The Future of Data and Privacy in Construction's Digital Age

As the construction industry wades further into a digitized future, it is imperative that companies exercise caution in regards to data.

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This article was adapted from its original version, "Data and Privacy in Construction's Digital Age: What Does the Future Hold?” on the AEM website with exclusive permission from the author.

The value of data has proven its importance in our increasingly digital world.

While the construction industry hasn't been digitalized as quickly as others, momentum is being gained. Using data, like the information provided by off-highway telematics systems, can increase efficiency and provide other benefits.

However, as noted by Tom Valbak Aardestrup, vice president of business development and strategic programs at AEM member company Trackunit, during AEM’s most recent Product Safety & Compliance Seminar, data must be collected and used with the utmost responsibility, particularly when it comes to personal data.

“There’s an enormous amount of data that is being collected and created, and the world is just connecting even more,” says Valbak Aardestrup. “There are new, cheap open source systems and sensors available that collect data, make it available, and it yields amazing insights that we can use to become more efficient. We can work smarter. We can be better in the way we plan, design, conduct our business, [and] monitor and learn from our projects operations.”

Embracing the Use of Data

The ways that companies utilize data is crucial for success, and Valbak Aardestrup warns those who do not embrace the use of data may find their businesses obsolete.

“The world is changing by connecting digitally, but it definitely also brings in some challenging situations,” he says.

According to Valbak Aardestrup, it is predicted that by 2025, we will have 175 zettabytes (ZB) of data being generated by systems supported by the Internet of Things (IoT). Of that vast amount of data, it is estimated that 90% of it will be less than two years old. In order to gain insights from that much data, machine learning and artificial intelligence will be required, putting greater emphasis on cybersecurity.

“It also needs to, of course, be something that can be utilized in a format that is sharable and standardized,” says Valbak Aardestrup. “And then again, of course, it needs to be in a safe and secure environment.”

As a result, companies doing business in the European Union (EU), like Denmark-based Trackunit, must comply with the EU’s General Data Protection Regulation (GDPR). It's almost important to note that the GDPR affects those in the United States as well. The Regulation has extra-territorial scope, which means that websites outside of the EU(like in the U.S.) that process data of people inside the EU are obligated to comply with the GDPR.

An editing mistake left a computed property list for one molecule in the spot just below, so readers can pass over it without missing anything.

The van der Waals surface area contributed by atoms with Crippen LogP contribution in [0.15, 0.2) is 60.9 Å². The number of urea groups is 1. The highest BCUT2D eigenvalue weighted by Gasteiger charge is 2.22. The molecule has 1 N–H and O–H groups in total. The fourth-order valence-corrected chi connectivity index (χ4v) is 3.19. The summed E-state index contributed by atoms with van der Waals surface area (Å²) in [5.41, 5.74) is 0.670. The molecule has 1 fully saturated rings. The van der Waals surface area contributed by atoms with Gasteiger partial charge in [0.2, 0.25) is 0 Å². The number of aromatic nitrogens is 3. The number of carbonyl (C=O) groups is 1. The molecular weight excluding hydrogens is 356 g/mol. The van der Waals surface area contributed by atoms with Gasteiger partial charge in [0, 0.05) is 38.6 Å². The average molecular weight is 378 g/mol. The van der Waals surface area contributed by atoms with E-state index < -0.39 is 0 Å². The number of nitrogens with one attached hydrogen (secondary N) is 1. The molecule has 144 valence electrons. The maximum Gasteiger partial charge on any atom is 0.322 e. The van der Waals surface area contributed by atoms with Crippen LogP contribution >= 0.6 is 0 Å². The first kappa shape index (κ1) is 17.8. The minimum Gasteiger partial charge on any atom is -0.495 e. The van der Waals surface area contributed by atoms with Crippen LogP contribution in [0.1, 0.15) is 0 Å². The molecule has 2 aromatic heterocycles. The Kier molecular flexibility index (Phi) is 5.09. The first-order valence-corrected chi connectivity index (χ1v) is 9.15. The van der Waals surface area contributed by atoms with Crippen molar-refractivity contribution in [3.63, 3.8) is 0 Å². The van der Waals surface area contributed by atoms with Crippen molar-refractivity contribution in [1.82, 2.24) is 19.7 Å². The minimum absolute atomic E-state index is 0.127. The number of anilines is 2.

“When talking about GDPR and all these other items, there is no question that the shared access to standardized data is a precondition for us to harvest the data. That, of course, needs to be regulated when that becomes the case,” Valbak Aardestrup says.

The GDPR was created for the protection of individual people living in Europe. It applies to all enterprises and governmental bodies, so OEMs selling or offering products within the EU must comply with the regulation.

“It ensures that companies only gather information that they need. It’s definitely a trust issue, and the aim is for me, as an individual person in the European Union, to control who has access to see and use my data,” Valbak Aardestrup explains.

The GDPR also provides an individual with the power to have personal data removed, and it ensures data is not exported out of the EU without the individual knowing. What’s more, the GDPR ensures companies using data have a legitimate interest to do so.

As was mentioned, the U.S. does have data privacy laws, though there isn’t one federal-level privacy law like the GDPR. There are, rather, several vertically-focused federal privacy laws, as well as a new generation of consumer-oriented privacy laws. According to Varonis, a cybersecurity company, the U.S. has implemented these strategies state-by-state, with the Californian Consumer Privacy Act (CCPA) coming the closest to addressing consumer data privacy. The CCPA has been in effect since Jan. 1, and is expected to become a standard within the U.S. in the near future. However, Varonis points out that the two differ in that the GDPR grants consumers a right to correct or rectify incorrect personal data while the CCPA doesn’t.

With no clear direction or insight from Washington, other states have taken a cue from California and have drafted their own privacy laws. 

It's important to acknowledge, too, that few updates to the GDPR’s text have been made. However, Valbak Aardestrup notes that self-certifying through a privacy shield is no longer allowed, and the GDPR is more stringent than the CCPA.

“If you’re active in the EU, I would suggest that you, first, focus on being compliant with GDPR and then, second, if need be, be compliant with CCPA,” he says. “I would presume if you are an American company dealing in Europe, you’re most likely also doing deals in California.